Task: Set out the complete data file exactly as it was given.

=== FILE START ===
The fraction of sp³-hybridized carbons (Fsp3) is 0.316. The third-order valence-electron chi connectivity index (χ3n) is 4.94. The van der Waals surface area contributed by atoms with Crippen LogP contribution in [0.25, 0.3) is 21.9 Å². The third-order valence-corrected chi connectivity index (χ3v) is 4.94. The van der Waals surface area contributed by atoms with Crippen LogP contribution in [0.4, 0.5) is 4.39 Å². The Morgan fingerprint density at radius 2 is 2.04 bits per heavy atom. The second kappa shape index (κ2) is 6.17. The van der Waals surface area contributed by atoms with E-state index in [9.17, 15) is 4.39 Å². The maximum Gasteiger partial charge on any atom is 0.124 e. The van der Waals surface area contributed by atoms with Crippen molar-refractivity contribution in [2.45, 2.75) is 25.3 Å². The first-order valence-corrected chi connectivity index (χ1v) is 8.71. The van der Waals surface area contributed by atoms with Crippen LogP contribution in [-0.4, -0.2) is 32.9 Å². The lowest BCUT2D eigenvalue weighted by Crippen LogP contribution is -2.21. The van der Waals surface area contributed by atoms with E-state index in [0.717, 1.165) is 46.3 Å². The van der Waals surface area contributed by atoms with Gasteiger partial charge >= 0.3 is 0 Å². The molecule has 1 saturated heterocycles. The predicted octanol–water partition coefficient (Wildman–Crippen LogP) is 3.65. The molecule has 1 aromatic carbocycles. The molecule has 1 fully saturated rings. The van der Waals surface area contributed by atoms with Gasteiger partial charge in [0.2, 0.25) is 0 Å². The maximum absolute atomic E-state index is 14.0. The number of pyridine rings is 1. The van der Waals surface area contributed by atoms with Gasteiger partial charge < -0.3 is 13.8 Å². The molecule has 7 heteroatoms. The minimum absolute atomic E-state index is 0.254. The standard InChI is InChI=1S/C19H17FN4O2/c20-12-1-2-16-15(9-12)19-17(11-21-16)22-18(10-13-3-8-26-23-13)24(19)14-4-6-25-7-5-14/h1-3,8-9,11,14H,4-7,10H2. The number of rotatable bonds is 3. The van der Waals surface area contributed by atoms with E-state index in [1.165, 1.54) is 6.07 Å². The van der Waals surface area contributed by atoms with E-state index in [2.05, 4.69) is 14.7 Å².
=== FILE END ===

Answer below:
The fraction of sp³-hybridized carbons (Fsp3) is 0.316. The third-order valence-electron chi connectivity index (χ3n) is 4.94. The van der Waals surface area contributed by atoms with Crippen LogP contribution in [0.25, 0.3) is 21.9 Å². The third-order valence-corrected chi connectivity index (χ3v) is 4.94. The van der Waals surface area contributed by atoms with Crippen LogP contribution in [0.4, 0.5) is 4.39 Å². The Morgan fingerprint density at radius 2 is 2.04 bits per heavy atom. The second kappa shape index (κ2) is 6.17. The van der Waals surface area contributed by atoms with E-state index in [9.17, 15) is 4.39 Å². The maximum Gasteiger partial charge on any atom is 0.124 e. The van der Waals surface area contributed by atoms with Crippen molar-refractivity contribution in [2.45, 2.75) is 25.3 Å². The first-order valence-corrected chi connectivity index (χ1v) is 8.71. The van der Waals surface area contributed by atoms with Crippen LogP contribution in [-0.4, -0.2) is 32.9 Å². The lowest BCUT2D eigenvalue weighted by Crippen LogP contribution is -2.21. The van der Waals surface area contributed by atoms with E-state index in [0.717, 1.165) is 46.3 Å². The van der Waals surface area contributed by atoms with Gasteiger partial charge >= 0.3 is 0 Å². The molecule has 1 saturated heterocycles. The predicted octanol–water partition coefficient (Wildman–Crippen LogP) is 3.65. The molecule has 1 aromatic carbocycles. The molecule has 1 fully saturated rings. The van der Waals surface area contributed by atoms with Gasteiger partial charge in [0.2, 0.25) is 0 Å². The maximum absolute atomic E-state index is 14.0. The number of pyridine rings is 1. The van der Waals surface area contributed by atoms with Gasteiger partial charge < -0.3 is 13.8 Å². The molecule has 7 heteroatoms. The minimum absolute atomic E-state index is 0.254. The standard InChI is InChI=1S/C19H17FN4O2/c20-12-1-2-16-15(9-12)19-17(11-21-16)22-18(10-13-3-8-26-23-13)24(19)14-4-6-25-7-5-14/h1-3,8-9,11,14H,4-7,10H2. The number of rotatable bonds is 3. The van der Waals surface area contributed by atoms with E-state index in [1.165, 1.54) is 6.07 Å². The van der Waals surface area contributed by atoms with E-state index in [2.05, 4.69) is 14.7 Å².